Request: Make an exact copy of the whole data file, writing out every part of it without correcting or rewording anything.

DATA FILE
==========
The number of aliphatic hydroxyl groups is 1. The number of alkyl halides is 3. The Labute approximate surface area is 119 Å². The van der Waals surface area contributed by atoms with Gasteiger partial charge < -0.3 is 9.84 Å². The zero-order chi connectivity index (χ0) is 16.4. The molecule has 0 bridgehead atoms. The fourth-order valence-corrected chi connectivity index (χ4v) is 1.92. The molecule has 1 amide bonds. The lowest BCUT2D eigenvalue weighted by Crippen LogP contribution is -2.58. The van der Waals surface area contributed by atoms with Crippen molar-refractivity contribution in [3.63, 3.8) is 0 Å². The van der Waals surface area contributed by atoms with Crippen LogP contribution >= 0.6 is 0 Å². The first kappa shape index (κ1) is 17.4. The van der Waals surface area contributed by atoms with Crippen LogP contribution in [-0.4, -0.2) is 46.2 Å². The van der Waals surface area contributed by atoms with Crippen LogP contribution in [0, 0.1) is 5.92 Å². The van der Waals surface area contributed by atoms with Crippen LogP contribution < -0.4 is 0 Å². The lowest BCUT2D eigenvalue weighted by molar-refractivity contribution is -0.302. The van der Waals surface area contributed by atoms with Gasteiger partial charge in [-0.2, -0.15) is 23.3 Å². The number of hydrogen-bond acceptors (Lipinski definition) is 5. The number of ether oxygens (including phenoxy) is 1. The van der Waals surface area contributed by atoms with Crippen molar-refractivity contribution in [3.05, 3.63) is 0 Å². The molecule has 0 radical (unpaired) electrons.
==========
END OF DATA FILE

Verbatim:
The number of aliphatic hydroxyl groups is 1. The number of alkyl halides is 3. The Labute approximate surface area is 119 Å². The van der Waals surface area contributed by atoms with Gasteiger partial charge < -0.3 is 9.84 Å². The zero-order chi connectivity index (χ0) is 16.4. The molecule has 0 bridgehead atoms. The fourth-order valence-corrected chi connectivity index (χ4v) is 1.92. The molecule has 1 amide bonds. The lowest BCUT2D eigenvalue weighted by Crippen LogP contribution is -2.58. The van der Waals surface area contributed by atoms with Crippen molar-refractivity contribution in [3.63, 3.8) is 0 Å². The van der Waals surface area contributed by atoms with Crippen LogP contribution >= 0.6 is 0 Å². The first kappa shape index (κ1) is 17.4. The van der Waals surface area contributed by atoms with Crippen LogP contribution in [-0.4, -0.2) is 46.2 Å². The van der Waals surface area contributed by atoms with Crippen LogP contribution in [0, 0.1) is 5.92 Å². The van der Waals surface area contributed by atoms with Crippen LogP contribution < -0.4 is 0 Å². The lowest BCUT2D eigenvalue weighted by molar-refractivity contribution is -0.302. The van der Waals surface area contributed by atoms with Gasteiger partial charge in [-0.2, -0.15) is 23.3 Å². The number of hydrogen-bond acceptors (Lipinski definition) is 5. The number of ether oxygens (including phenoxy) is 1. The van der Waals surface area contributed by atoms with Crippen molar-refractivity contribution in [3.05, 3.63) is 0 Å². The molecule has 0 radical (unpaired) electrons.